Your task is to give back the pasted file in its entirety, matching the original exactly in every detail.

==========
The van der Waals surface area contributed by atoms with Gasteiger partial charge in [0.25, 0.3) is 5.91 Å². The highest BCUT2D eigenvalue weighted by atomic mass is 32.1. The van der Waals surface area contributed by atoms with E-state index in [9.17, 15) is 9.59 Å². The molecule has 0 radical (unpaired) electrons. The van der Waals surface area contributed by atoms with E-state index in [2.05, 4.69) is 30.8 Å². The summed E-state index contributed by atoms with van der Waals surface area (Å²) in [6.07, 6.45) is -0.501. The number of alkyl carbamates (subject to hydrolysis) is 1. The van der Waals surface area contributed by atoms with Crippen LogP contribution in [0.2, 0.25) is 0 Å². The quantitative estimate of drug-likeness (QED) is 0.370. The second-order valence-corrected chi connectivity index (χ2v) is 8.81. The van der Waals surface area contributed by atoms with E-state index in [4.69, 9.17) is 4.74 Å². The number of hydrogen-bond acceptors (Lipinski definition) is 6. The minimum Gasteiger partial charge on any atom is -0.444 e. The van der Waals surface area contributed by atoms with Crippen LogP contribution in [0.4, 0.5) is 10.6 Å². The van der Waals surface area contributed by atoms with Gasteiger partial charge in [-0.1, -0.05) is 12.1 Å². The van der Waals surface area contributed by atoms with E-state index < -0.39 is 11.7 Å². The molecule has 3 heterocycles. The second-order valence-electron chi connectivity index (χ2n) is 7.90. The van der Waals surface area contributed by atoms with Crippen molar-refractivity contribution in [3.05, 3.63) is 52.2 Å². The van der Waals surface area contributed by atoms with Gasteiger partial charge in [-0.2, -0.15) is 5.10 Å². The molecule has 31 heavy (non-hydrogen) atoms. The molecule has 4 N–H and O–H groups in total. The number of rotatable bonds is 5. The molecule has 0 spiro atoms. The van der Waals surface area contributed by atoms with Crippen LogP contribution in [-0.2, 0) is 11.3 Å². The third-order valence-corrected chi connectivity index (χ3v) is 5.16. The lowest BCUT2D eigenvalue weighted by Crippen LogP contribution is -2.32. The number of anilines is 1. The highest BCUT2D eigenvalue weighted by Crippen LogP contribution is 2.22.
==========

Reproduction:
The van der Waals surface area contributed by atoms with Gasteiger partial charge in [0.25, 0.3) is 5.91 Å². The highest BCUT2D eigenvalue weighted by atomic mass is 32.1. The van der Waals surface area contributed by atoms with E-state index in [9.17, 15) is 9.59 Å². The molecule has 0 radical (unpaired) electrons. The van der Waals surface area contributed by atoms with E-state index in [2.05, 4.69) is 30.8 Å². The summed E-state index contributed by atoms with van der Waals surface area (Å²) in [6.07, 6.45) is -0.501. The number of alkyl carbamates (subject to hydrolysis) is 1. The van der Waals surface area contributed by atoms with Crippen LogP contribution in [0.2, 0.25) is 0 Å². The quantitative estimate of drug-likeness (QED) is 0.370. The second-order valence-corrected chi connectivity index (χ2v) is 8.81. The van der Waals surface area contributed by atoms with E-state index in [4.69, 9.17) is 4.74 Å². The number of hydrogen-bond acceptors (Lipinski definition) is 6. The minimum Gasteiger partial charge on any atom is -0.444 e. The van der Waals surface area contributed by atoms with Crippen LogP contribution in [0.4, 0.5) is 10.6 Å². The van der Waals surface area contributed by atoms with Gasteiger partial charge in [-0.1, -0.05) is 12.1 Å². The van der Waals surface area contributed by atoms with E-state index < -0.39 is 11.7 Å². The molecule has 3 heterocycles. The second-order valence-electron chi connectivity index (χ2n) is 7.90. The van der Waals surface area contributed by atoms with Crippen molar-refractivity contribution in [3.05, 3.63) is 52.2 Å². The van der Waals surface area contributed by atoms with Gasteiger partial charge in [-0.2, -0.15) is 5.10 Å². The molecule has 31 heavy (non-hydrogen) atoms. The molecule has 4 N–H and O–H groups in total. The number of rotatable bonds is 5. The molecule has 0 spiro atoms. The van der Waals surface area contributed by atoms with Crippen LogP contribution in [-0.2, 0) is 11.3 Å². The third-order valence-corrected chi connectivity index (χ3v) is 5.16. The lowest BCUT2D eigenvalue weighted by Crippen LogP contribution is -2.32. The number of anilines is 1. The highest BCUT2D eigenvalue weighted by Crippen LogP contribution is 2.22.